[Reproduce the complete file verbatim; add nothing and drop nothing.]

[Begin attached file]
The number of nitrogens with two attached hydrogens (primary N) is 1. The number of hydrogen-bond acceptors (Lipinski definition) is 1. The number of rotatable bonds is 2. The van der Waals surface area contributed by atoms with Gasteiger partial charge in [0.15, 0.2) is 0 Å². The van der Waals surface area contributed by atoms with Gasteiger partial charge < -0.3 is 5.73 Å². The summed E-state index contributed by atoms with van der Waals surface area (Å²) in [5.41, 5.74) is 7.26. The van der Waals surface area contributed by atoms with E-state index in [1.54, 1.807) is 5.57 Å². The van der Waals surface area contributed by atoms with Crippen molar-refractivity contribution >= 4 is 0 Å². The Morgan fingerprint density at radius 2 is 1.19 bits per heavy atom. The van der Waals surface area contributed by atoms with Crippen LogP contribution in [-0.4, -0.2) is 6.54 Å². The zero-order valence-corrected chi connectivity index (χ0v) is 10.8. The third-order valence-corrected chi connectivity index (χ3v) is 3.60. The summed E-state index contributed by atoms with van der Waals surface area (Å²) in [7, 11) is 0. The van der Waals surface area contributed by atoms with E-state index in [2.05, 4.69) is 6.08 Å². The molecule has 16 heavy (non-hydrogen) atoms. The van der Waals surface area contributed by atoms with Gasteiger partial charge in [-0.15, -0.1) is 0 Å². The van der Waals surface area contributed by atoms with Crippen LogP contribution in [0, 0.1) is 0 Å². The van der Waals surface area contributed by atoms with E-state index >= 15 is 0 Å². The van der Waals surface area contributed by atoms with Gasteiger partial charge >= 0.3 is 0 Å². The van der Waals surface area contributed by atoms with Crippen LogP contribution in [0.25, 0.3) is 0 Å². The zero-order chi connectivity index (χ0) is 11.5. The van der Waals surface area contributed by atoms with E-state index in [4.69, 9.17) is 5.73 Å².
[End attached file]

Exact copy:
The number of nitrogens with two attached hydrogens (primary N) is 1. The number of hydrogen-bond acceptors (Lipinski definition) is 1. The number of rotatable bonds is 2. The van der Waals surface area contributed by atoms with Gasteiger partial charge in [0.15, 0.2) is 0 Å². The van der Waals surface area contributed by atoms with Gasteiger partial charge < -0.3 is 5.73 Å². The summed E-state index contributed by atoms with van der Waals surface area (Å²) in [5.41, 5.74) is 7.26. The van der Waals surface area contributed by atoms with E-state index in [1.54, 1.807) is 5.57 Å². The van der Waals surface area contributed by atoms with Crippen molar-refractivity contribution >= 4 is 0 Å². The Morgan fingerprint density at radius 2 is 1.19 bits per heavy atom. The van der Waals surface area contributed by atoms with Crippen LogP contribution in [-0.4, -0.2) is 6.54 Å². The zero-order valence-corrected chi connectivity index (χ0v) is 10.8. The third-order valence-corrected chi connectivity index (χ3v) is 3.60. The summed E-state index contributed by atoms with van der Waals surface area (Å²) in [7, 11) is 0. The van der Waals surface area contributed by atoms with E-state index in [2.05, 4.69) is 6.08 Å². The molecule has 16 heavy (non-hydrogen) atoms. The van der Waals surface area contributed by atoms with Gasteiger partial charge in [-0.15, -0.1) is 0 Å². The van der Waals surface area contributed by atoms with Crippen LogP contribution in [0, 0.1) is 0 Å². The van der Waals surface area contributed by atoms with E-state index >= 15 is 0 Å². The van der Waals surface area contributed by atoms with Gasteiger partial charge >= 0.3 is 0 Å². The van der Waals surface area contributed by atoms with Crippen LogP contribution in [0.25, 0.3) is 0 Å². The zero-order chi connectivity index (χ0) is 11.5. The van der Waals surface area contributed by atoms with E-state index in [4.69, 9.17) is 5.73 Å².